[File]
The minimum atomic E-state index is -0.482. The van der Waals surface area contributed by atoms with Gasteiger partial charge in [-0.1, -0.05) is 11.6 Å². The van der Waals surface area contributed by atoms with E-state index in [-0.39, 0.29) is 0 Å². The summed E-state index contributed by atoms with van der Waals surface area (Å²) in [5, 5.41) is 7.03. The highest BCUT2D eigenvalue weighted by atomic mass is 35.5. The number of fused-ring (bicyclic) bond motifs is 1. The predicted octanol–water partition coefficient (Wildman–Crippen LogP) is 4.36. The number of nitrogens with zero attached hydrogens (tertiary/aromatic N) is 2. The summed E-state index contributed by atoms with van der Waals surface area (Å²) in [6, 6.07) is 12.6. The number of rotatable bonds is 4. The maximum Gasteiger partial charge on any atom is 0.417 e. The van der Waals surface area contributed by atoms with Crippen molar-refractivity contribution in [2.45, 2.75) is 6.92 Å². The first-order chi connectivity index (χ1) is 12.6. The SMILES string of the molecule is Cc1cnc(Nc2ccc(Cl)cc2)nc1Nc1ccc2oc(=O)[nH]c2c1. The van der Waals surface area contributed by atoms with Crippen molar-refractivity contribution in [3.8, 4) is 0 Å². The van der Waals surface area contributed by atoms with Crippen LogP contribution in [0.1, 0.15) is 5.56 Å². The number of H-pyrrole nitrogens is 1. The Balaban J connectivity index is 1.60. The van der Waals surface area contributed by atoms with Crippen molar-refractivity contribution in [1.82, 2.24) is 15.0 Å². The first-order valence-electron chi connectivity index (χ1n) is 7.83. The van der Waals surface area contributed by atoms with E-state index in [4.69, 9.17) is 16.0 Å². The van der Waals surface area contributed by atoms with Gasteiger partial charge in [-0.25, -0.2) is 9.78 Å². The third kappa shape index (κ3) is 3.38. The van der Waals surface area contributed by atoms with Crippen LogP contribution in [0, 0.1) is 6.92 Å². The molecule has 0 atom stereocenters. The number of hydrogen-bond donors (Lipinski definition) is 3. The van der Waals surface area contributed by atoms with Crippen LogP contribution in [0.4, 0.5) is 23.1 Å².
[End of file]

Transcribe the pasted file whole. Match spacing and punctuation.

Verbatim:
The minimum atomic E-state index is -0.482. The van der Waals surface area contributed by atoms with Gasteiger partial charge in [-0.1, -0.05) is 11.6 Å². The van der Waals surface area contributed by atoms with E-state index in [-0.39, 0.29) is 0 Å². The summed E-state index contributed by atoms with van der Waals surface area (Å²) in [5, 5.41) is 7.03. The highest BCUT2D eigenvalue weighted by atomic mass is 35.5. The number of fused-ring (bicyclic) bond motifs is 1. The predicted octanol–water partition coefficient (Wildman–Crippen LogP) is 4.36. The number of nitrogens with zero attached hydrogens (tertiary/aromatic N) is 2. The summed E-state index contributed by atoms with van der Waals surface area (Å²) in [6, 6.07) is 12.6. The number of rotatable bonds is 4. The maximum Gasteiger partial charge on any atom is 0.417 e. The van der Waals surface area contributed by atoms with Crippen molar-refractivity contribution in [2.45, 2.75) is 6.92 Å². The first-order chi connectivity index (χ1) is 12.6. The SMILES string of the molecule is Cc1cnc(Nc2ccc(Cl)cc2)nc1Nc1ccc2oc(=O)[nH]c2c1. The van der Waals surface area contributed by atoms with Crippen molar-refractivity contribution in [3.8, 4) is 0 Å². The van der Waals surface area contributed by atoms with Crippen LogP contribution in [0.1, 0.15) is 5.56 Å². The number of H-pyrrole nitrogens is 1. The Balaban J connectivity index is 1.60. The van der Waals surface area contributed by atoms with Crippen molar-refractivity contribution in [1.82, 2.24) is 15.0 Å². The first-order valence-electron chi connectivity index (χ1n) is 7.83. The van der Waals surface area contributed by atoms with E-state index in [4.69, 9.17) is 16.0 Å². The van der Waals surface area contributed by atoms with Gasteiger partial charge in [-0.25, -0.2) is 9.78 Å². The third kappa shape index (κ3) is 3.38. The van der Waals surface area contributed by atoms with Crippen LogP contribution in [0, 0.1) is 6.92 Å². The molecule has 0 atom stereocenters. The number of hydrogen-bond donors (Lipinski definition) is 3. The van der Waals surface area contributed by atoms with Crippen LogP contribution in [0.4, 0.5) is 23.1 Å².